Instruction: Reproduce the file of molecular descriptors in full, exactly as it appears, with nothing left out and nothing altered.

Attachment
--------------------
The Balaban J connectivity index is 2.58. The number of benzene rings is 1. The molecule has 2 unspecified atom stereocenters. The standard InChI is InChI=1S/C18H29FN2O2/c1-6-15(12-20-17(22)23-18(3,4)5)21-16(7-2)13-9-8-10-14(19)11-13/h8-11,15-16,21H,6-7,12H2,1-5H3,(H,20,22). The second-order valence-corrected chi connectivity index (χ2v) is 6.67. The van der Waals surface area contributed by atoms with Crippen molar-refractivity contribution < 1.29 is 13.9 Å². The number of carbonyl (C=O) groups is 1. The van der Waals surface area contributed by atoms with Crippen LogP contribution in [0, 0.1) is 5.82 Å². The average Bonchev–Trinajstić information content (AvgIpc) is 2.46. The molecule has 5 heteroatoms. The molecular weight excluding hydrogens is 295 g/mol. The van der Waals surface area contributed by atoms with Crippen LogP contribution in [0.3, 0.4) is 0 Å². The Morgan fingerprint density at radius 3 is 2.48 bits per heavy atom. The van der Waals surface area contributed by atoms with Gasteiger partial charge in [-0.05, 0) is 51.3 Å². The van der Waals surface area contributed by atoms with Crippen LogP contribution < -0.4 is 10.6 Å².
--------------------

The Balaban J connectivity index is 2.58. The number of benzene rings is 1. The molecule has 2 unspecified atom stereocenters. The standard InChI is InChI=1S/C18H29FN2O2/c1-6-15(12-20-17(22)23-18(3,4)5)21-16(7-2)13-9-8-10-14(19)11-13/h8-11,15-16,21H,6-7,12H2,1-5H3,(H,20,22). The second-order valence-corrected chi connectivity index (χ2v) is 6.67. The van der Waals surface area contributed by atoms with Crippen molar-refractivity contribution < 1.29 is 13.9 Å². The number of carbonyl (C=O) groups is 1. The van der Waals surface area contributed by atoms with Crippen LogP contribution in [0, 0.1) is 5.82 Å². The average Bonchev–Trinajstić information content (AvgIpc) is 2.46. The molecule has 5 heteroatoms. The molecular weight excluding hydrogens is 295 g/mol. The van der Waals surface area contributed by atoms with Crippen LogP contribution in [0.3, 0.4) is 0 Å². The Morgan fingerprint density at radius 3 is 2.48 bits per heavy atom. The van der Waals surface area contributed by atoms with Gasteiger partial charge in [-0.05, 0) is 51.3 Å². The van der Waals surface area contributed by atoms with Crippen LogP contribution < -0.4 is 10.6 Å².